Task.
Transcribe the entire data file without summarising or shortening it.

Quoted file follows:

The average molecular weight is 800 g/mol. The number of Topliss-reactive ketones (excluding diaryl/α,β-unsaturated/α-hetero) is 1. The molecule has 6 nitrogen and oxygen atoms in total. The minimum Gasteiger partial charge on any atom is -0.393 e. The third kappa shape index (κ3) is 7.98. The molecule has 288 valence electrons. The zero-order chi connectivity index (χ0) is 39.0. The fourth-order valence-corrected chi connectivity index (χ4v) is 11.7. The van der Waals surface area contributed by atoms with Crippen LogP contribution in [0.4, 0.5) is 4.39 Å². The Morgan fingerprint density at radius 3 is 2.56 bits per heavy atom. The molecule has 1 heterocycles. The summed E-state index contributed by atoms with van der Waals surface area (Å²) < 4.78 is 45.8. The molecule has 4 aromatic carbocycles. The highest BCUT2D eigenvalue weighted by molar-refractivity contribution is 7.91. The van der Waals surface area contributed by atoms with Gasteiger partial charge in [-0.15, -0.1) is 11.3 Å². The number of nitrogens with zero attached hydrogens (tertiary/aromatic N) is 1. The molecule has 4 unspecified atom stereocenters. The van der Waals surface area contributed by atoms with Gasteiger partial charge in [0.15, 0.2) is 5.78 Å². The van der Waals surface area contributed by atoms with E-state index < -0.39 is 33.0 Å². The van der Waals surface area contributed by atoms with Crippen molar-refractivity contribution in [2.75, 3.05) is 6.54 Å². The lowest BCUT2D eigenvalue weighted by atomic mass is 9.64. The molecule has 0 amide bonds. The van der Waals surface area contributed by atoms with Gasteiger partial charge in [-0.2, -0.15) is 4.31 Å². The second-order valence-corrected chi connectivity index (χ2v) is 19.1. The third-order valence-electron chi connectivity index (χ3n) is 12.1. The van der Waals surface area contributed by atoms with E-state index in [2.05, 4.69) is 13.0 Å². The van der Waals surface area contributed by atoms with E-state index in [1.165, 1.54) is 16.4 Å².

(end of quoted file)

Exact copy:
The average molecular weight is 800 g/mol. The number of Topliss-reactive ketones (excluding diaryl/α,β-unsaturated/α-hetero) is 1. The molecule has 6 nitrogen and oxygen atoms in total. The minimum Gasteiger partial charge on any atom is -0.393 e. The third kappa shape index (κ3) is 7.98. The molecule has 288 valence electrons. The zero-order chi connectivity index (χ0) is 39.0. The fourth-order valence-corrected chi connectivity index (χ4v) is 11.7. The van der Waals surface area contributed by atoms with Crippen LogP contribution in [0.4, 0.5) is 4.39 Å². The Morgan fingerprint density at radius 3 is 2.56 bits per heavy atom. The molecule has 1 heterocycles. The summed E-state index contributed by atoms with van der Waals surface area (Å²) < 4.78 is 45.8. The molecule has 4 aromatic carbocycles. The highest BCUT2D eigenvalue weighted by molar-refractivity contribution is 7.91. The van der Waals surface area contributed by atoms with Gasteiger partial charge in [-0.15, -0.1) is 11.3 Å². The number of nitrogens with zero attached hydrogens (tertiary/aromatic N) is 1. The molecule has 4 unspecified atom stereocenters. The van der Waals surface area contributed by atoms with Gasteiger partial charge in [0.15, 0.2) is 5.78 Å². The van der Waals surface area contributed by atoms with E-state index < -0.39 is 33.0 Å². The van der Waals surface area contributed by atoms with Crippen molar-refractivity contribution in [2.75, 3.05) is 6.54 Å². The lowest BCUT2D eigenvalue weighted by atomic mass is 9.64. The molecule has 0 amide bonds. The van der Waals surface area contributed by atoms with Gasteiger partial charge in [-0.2, -0.15) is 4.31 Å². The second-order valence-corrected chi connectivity index (χ2v) is 19.1. The third-order valence-electron chi connectivity index (χ3n) is 12.1. The van der Waals surface area contributed by atoms with E-state index in [2.05, 4.69) is 13.0 Å². The van der Waals surface area contributed by atoms with E-state index in [1.165, 1.54) is 16.4 Å².